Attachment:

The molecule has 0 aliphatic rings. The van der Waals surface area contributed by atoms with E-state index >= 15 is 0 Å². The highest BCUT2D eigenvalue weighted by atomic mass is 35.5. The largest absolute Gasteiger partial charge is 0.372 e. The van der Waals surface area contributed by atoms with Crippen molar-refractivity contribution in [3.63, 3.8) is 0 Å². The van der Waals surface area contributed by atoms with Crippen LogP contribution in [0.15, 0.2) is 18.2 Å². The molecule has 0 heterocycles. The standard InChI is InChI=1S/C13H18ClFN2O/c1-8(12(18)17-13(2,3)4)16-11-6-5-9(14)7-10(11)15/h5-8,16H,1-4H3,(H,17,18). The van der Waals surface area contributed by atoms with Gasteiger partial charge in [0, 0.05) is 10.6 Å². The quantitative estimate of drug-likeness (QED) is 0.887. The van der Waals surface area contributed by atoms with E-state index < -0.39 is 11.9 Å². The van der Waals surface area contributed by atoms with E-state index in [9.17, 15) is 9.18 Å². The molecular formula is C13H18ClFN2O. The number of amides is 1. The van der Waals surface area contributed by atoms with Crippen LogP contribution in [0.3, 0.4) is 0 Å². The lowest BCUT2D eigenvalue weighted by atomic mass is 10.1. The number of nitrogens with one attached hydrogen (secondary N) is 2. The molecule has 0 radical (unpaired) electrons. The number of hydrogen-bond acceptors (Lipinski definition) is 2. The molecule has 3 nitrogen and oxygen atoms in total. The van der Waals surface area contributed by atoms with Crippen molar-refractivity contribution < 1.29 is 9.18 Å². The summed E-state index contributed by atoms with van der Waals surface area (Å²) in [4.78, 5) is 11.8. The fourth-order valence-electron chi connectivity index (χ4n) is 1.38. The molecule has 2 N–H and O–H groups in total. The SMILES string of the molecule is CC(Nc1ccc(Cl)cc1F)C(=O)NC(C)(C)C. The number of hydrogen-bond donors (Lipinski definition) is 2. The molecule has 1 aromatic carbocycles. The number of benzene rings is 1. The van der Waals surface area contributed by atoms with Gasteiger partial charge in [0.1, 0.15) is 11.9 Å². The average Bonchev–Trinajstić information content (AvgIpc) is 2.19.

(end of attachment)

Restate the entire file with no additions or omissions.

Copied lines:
The molecule has 0 aliphatic rings. The van der Waals surface area contributed by atoms with E-state index >= 15 is 0 Å². The highest BCUT2D eigenvalue weighted by atomic mass is 35.5. The largest absolute Gasteiger partial charge is 0.372 e. The van der Waals surface area contributed by atoms with Crippen molar-refractivity contribution in [3.63, 3.8) is 0 Å². The van der Waals surface area contributed by atoms with Crippen LogP contribution in [0.15, 0.2) is 18.2 Å². The molecule has 0 heterocycles. The standard InChI is InChI=1S/C13H18ClFN2O/c1-8(12(18)17-13(2,3)4)16-11-6-5-9(14)7-10(11)15/h5-8,16H,1-4H3,(H,17,18). The van der Waals surface area contributed by atoms with Gasteiger partial charge in [0, 0.05) is 10.6 Å². The quantitative estimate of drug-likeness (QED) is 0.887. The van der Waals surface area contributed by atoms with E-state index < -0.39 is 11.9 Å². The van der Waals surface area contributed by atoms with E-state index in [9.17, 15) is 9.18 Å². The molecular formula is C13H18ClFN2O. The number of amides is 1. The van der Waals surface area contributed by atoms with Crippen LogP contribution in [0.3, 0.4) is 0 Å². The lowest BCUT2D eigenvalue weighted by atomic mass is 10.1. The number of nitrogens with one attached hydrogen (secondary N) is 2. The molecule has 0 radical (unpaired) electrons. The number of hydrogen-bond acceptors (Lipinski definition) is 2. The molecule has 3 nitrogen and oxygen atoms in total. The van der Waals surface area contributed by atoms with Crippen molar-refractivity contribution < 1.29 is 9.18 Å². The summed E-state index contributed by atoms with van der Waals surface area (Å²) in [4.78, 5) is 11.8. The fourth-order valence-electron chi connectivity index (χ4n) is 1.38. The molecule has 2 N–H and O–H groups in total. The SMILES string of the molecule is CC(Nc1ccc(Cl)cc1F)C(=O)NC(C)(C)C. The number of hydrogen-bond donors (Lipinski definition) is 2. The molecule has 1 aromatic carbocycles. The number of benzene rings is 1. The van der Waals surface area contributed by atoms with Gasteiger partial charge in [0.1, 0.15) is 11.9 Å². The average Bonchev–Trinajstić information content (AvgIpc) is 2.19.